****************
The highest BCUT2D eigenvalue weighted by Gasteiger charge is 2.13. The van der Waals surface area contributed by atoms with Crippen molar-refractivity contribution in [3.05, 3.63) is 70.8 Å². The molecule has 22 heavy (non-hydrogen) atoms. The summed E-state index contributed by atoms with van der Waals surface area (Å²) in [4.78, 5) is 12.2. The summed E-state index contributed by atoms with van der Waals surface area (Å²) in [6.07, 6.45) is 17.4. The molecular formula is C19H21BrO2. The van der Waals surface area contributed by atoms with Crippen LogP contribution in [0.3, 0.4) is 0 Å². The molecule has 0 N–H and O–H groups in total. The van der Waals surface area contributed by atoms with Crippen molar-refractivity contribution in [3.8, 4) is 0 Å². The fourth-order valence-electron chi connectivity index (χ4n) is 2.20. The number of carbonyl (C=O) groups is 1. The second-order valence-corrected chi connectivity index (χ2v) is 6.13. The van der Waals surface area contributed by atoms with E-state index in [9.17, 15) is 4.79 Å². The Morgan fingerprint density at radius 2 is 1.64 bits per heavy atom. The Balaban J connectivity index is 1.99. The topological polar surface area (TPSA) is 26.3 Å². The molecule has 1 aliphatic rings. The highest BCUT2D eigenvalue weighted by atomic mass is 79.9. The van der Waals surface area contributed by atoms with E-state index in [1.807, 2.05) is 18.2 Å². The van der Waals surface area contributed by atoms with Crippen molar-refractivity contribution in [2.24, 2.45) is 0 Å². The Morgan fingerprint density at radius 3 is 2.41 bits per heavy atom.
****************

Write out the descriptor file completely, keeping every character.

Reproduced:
The highest BCUT2D eigenvalue weighted by Gasteiger charge is 2.13. The van der Waals surface area contributed by atoms with Crippen molar-refractivity contribution in [3.05, 3.63) is 70.8 Å². The molecule has 22 heavy (non-hydrogen) atoms. The summed E-state index contributed by atoms with van der Waals surface area (Å²) in [4.78, 5) is 12.2. The summed E-state index contributed by atoms with van der Waals surface area (Å²) in [6.07, 6.45) is 17.4. The molecular formula is C19H21BrO2. The van der Waals surface area contributed by atoms with Crippen LogP contribution in [0.3, 0.4) is 0 Å². The molecule has 0 N–H and O–H groups in total. The van der Waals surface area contributed by atoms with Crippen molar-refractivity contribution in [3.8, 4) is 0 Å². The fourth-order valence-electron chi connectivity index (χ4n) is 2.20. The number of carbonyl (C=O) groups is 1. The second-order valence-corrected chi connectivity index (χ2v) is 6.13. The van der Waals surface area contributed by atoms with E-state index in [9.17, 15) is 4.79 Å². The Morgan fingerprint density at radius 2 is 1.64 bits per heavy atom. The Balaban J connectivity index is 1.99. The topological polar surface area (TPSA) is 26.3 Å². The molecule has 1 aliphatic rings. The highest BCUT2D eigenvalue weighted by atomic mass is 79.9. The van der Waals surface area contributed by atoms with E-state index in [1.807, 2.05) is 18.2 Å². The van der Waals surface area contributed by atoms with Crippen molar-refractivity contribution in [2.24, 2.45) is 0 Å². The Morgan fingerprint density at radius 3 is 2.41 bits per heavy atom.